The towpath then crosses the Prescott Channel which was created as a flood relief channel in the 1930’s and named after Sir William Prescott, then the chairman of the Lee Conservancy Board. As the path widens again there is a possible detour to cross Three Mills Green and see Three Mills Lock which was constructed in 2009 as a London 2012 project. The lock controls the tidal reach to the upstream River Lea and has enabled greater usage of the waterways.
The surface of the path changes to cobbled stone as the route passes through the Three Mills Conservation area. Milling in this location has over a thousand years of history and was recorded in the Domesday Book of 1086. The House Mill that remains today was built in 1776 is Grade 1 listed and the world’s largest surviving tidal mill. As well as providing flour the Mill has a history of producing gin from the time of the Gin Craze in the 18th century. The elegant Clock Mill with the twin conical roofs and cowls of oast kilns is opposite and is a rebuilt structure from 1817. This little bit of Georgian East London is always a surprise to anyone unfamiliar with it.
Once the concrete path resumes it follows a thin spit of land in the direction of Bow Locks. Take the new ramp onto the Twelvetrees Bridge and then descend to the other bank of the River Lea. From the bridge there are good views of the Bromley by Bow gasholders which were built between 1872 and 1878 and are all Grade II listed. The Twelvetrees Crescent ramp, opened in early 2017, is one of the Leaway interventions by the architecture practice 5th Studio. This has made easy access to the other bank of the River Lea which used to be quite a long ‘out of the way’ walk.
Just south of Bow Locks and on the edge of the Lime House Cut Conservation Area there is a new housing scheme ‘Lock Keepers’ completed in 2016 by architects Allies and Morrison. The design of the three blocks in red brick and built close to the river edge evokes the industrial warehouses of this part of East London. Then, continuing on this penultimate section of the walk, look out for public art as the route mirrors a section of The Line Sculpture Trail.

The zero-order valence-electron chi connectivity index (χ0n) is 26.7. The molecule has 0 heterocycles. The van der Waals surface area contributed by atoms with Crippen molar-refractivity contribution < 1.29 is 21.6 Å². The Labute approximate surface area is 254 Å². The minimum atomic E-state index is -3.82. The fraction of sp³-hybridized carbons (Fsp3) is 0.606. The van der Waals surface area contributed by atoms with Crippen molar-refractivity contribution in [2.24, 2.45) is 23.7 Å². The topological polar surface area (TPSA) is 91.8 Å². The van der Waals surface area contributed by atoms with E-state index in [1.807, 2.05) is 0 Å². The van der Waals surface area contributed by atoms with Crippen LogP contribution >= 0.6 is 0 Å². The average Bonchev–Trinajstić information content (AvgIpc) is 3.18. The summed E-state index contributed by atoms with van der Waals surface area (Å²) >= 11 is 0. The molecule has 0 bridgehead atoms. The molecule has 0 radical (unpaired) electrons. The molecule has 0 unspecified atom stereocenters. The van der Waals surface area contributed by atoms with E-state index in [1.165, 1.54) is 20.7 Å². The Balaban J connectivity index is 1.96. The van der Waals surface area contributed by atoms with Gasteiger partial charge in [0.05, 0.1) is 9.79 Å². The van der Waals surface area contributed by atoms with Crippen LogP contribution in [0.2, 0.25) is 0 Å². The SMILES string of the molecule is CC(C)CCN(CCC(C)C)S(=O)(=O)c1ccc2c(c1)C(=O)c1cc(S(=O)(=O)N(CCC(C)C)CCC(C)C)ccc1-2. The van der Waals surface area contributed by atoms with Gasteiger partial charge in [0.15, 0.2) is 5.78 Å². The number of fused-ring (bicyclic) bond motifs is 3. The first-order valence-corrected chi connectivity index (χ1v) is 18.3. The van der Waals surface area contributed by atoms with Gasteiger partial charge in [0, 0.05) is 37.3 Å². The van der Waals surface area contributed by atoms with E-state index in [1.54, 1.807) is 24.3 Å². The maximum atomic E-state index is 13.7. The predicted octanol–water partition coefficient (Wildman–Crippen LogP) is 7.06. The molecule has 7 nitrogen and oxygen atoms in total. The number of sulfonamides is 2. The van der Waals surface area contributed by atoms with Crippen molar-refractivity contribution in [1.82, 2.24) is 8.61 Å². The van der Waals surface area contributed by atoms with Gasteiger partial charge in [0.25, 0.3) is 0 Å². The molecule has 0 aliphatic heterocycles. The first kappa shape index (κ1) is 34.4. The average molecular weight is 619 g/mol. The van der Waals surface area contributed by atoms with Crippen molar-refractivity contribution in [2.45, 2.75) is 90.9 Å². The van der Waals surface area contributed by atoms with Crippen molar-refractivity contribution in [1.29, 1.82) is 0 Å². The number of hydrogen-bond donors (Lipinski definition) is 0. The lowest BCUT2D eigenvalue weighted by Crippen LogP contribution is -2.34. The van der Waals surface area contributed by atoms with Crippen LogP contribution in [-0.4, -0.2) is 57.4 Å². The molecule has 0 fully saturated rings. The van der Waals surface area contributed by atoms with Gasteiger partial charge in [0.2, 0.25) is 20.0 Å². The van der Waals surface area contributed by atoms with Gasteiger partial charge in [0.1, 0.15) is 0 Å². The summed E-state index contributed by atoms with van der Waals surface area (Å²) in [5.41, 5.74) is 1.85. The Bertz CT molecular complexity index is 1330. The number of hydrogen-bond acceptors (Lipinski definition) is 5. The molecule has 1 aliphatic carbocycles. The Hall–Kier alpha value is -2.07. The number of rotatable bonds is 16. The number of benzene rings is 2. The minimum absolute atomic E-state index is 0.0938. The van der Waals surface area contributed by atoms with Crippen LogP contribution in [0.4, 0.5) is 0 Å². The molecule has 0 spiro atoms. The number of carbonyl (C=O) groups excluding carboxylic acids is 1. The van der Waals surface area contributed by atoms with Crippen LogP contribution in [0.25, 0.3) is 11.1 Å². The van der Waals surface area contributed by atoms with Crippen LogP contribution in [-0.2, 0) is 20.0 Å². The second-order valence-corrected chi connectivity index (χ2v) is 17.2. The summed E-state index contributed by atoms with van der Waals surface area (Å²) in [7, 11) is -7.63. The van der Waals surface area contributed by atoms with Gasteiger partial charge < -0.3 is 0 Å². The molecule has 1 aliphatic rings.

Once into the Cody Wilds there is noticeable increase in wildlife, or more specifically birdlife, and a flourishing reed bed at the last turn before reaching Cody Dock. A decade ago the dock was filled with rubbish and had been neglected for years. Since then through volunteers and the drive of the Gasworks Dock Partnership it has become a creative community with the potential to completely revitalise this once forgotten corner of the River Lea. There is a cafe with outside seating and a lot to see so take time to look around all that Cody Dock is doing. From Cody Dock it is a short walk to Star Lane DLR station and services to Stratford or Canning Town.
Maps of the walk are in two sections up to and from the Twelvetrees Crescent ramp.
Burano is usually a busy tourist ticket on any visit to Venice but my trip there last November was out of season. I arrived early in the morning when few others were around and it was cold and grey with a clearing mist. These mono images capture something of that atmosphere before the sun arrived bringing warmth and colour.
These photographs of the Olympic Park Energy Centre by John McAslan were made in early 2017 as part of a larger set that is now with the RIBA image library. I had photographed the building before under leaden grey skies so it was pleasing to see the way the two main colours worked together in these images. The industrial design, inspired by London’s great historic power stations such as Bankside and Battersea, and use of Corten steel makes this a fun building to photograph.
Five images made over the last couple of years while planning and leading photo walks for Barbican Members. The walks encourage a discussion about the architecture and ways of seeing it whether through shadow and light, lines and perspective, size and scale and the sense of place. I’m delighted that the walks are continuing in 2020 and all the new dates will be posted on the photo walks page in the new year.